Several people were hurt, as the police would swarm over any attempt to remove a kayak. Catholic Father Moon was knocked to the bottom of one scrum along with another revered villager who got his hand cut up. A Frenchman named Benji, who has been in the village for months, was knocked down and repeatedly pounced on by the police. I saw the police push one man off a ramp who was filming the scene.
Natasha Mayers (Maine artist) and Global Network board member Sung-Hee Choi were able to get one kayak into the water. Angie Zelter put on a life vest and jumped into the cold water and swam to the rocky coastline. Benji jumped in with half of a wet suit on to make sure she didn't drown.
At one point I was asked to help create a diversion by going into the middle of where the police were surrounding the kayaks and attempt to pull a kayak out while others took kayaks from a nearby boat house. This worked and I was exhausted after trying to pull a kayak free from the grips of the police for at least 10-15 minutes during my diversionary attempt.
Earlier in the day yesterday about 30 of the villagers and remaining international supporters made the one-hour trip to Jeju City to hold a news conference demanding that the weak-kneed Governor Woo stand up to the Navy and protect the 450-year old village from destruction by the Navy. A large number of media covered the news conference and then we moved across the street to the governor's office building but they locked us out.
I've never seen such a thing where taxpaying citizens were locked out of their own government building - especially with the large media throng accompanying them. After much Korean-style yelling and demanding they finally opened the door and allowed Mayor Kang, Dave Webb (UK), Atsushi Fujioka (Japan), me, and a translator to go up and deliver our letter to the governor's office.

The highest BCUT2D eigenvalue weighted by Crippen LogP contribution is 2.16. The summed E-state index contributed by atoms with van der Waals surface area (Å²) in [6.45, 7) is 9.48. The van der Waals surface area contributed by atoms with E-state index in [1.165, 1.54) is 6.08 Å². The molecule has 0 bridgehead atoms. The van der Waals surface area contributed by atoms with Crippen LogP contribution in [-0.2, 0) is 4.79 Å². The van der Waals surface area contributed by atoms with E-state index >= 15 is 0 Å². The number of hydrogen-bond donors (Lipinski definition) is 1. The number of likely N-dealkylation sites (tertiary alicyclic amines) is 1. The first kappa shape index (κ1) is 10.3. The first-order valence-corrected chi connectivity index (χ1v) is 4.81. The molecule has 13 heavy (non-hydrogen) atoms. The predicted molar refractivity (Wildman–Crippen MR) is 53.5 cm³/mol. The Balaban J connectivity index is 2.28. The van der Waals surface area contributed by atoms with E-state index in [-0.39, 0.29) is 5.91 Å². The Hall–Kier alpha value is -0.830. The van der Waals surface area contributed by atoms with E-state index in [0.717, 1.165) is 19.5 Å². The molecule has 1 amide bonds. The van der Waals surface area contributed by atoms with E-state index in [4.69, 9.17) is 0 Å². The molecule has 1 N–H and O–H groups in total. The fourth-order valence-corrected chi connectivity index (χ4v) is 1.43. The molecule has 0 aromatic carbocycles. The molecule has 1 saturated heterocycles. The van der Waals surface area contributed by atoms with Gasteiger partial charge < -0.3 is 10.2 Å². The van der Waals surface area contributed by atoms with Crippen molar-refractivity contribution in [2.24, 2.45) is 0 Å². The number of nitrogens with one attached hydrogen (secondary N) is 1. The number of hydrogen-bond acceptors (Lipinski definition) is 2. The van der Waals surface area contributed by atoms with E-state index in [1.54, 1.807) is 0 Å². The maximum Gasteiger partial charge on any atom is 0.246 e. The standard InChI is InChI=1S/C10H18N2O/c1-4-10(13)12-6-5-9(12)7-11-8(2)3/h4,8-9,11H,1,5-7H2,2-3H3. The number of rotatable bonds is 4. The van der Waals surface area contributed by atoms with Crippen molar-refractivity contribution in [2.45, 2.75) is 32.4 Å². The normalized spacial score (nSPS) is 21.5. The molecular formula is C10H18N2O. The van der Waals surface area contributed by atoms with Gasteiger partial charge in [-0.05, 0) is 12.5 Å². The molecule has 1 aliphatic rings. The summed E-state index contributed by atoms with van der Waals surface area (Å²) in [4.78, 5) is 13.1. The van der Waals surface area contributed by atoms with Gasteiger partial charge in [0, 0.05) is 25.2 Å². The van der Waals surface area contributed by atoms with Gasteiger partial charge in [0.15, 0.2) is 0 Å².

All day long I couldn't get out of my head the thought that South Korea is absolutely a police state. I think it is a sign of where we in the U.S. are quickly heading. The South Korean people have been dealing with this reality for many years but we in the U.S. are hardly prepared for what this tastes like.
I've just arrived at JFK airport in New York City after a 13-hour flight from Seoul. When I checked the Facebook page called No Navy Base on Jeju! I saw a tweet from Father Moon saying, "February 28 Gangjeong port blockade! Today, worse! They surrounded the kayak storage container. Not even allowed to enter the sea, blocking fiercely! SWAT team has been deployed, who was mobilized at that time of Yongsan eviction crack down in 2009 [in Seoul]."
The Navy has been bringing police in from Seoul by the hundreds at a time. They have no allegiance to Jeju Island and are conscripts doing their two-years of service.
So in the last two days about 30 people have been arrested for trying to protect the sacred coastline of Gangjeong village. The villagers tell us that every day is like this - an endless struggle just to be able to stand on their own shoreline or now even have access to the water with a kayak!
People keep asking what they can do to help. They should continue to call the South Korean embassy/consulate nearest to you. But most importantly more international delegations are urgently needed in the village. When the international presence is strong the police have to back off some of their more aggressive treatment of the villagers.
I can't urge strongly enough for activists around the world to discuss sending 2-3 folks from your community to Jeju for 7-10 days. We can help you make the necessary contacts there. Please discuss this great need in your local community. I can promise you it will be an experience that you will never forget. The villagers are worn out and would be thrilled if you could bring them this kind of support.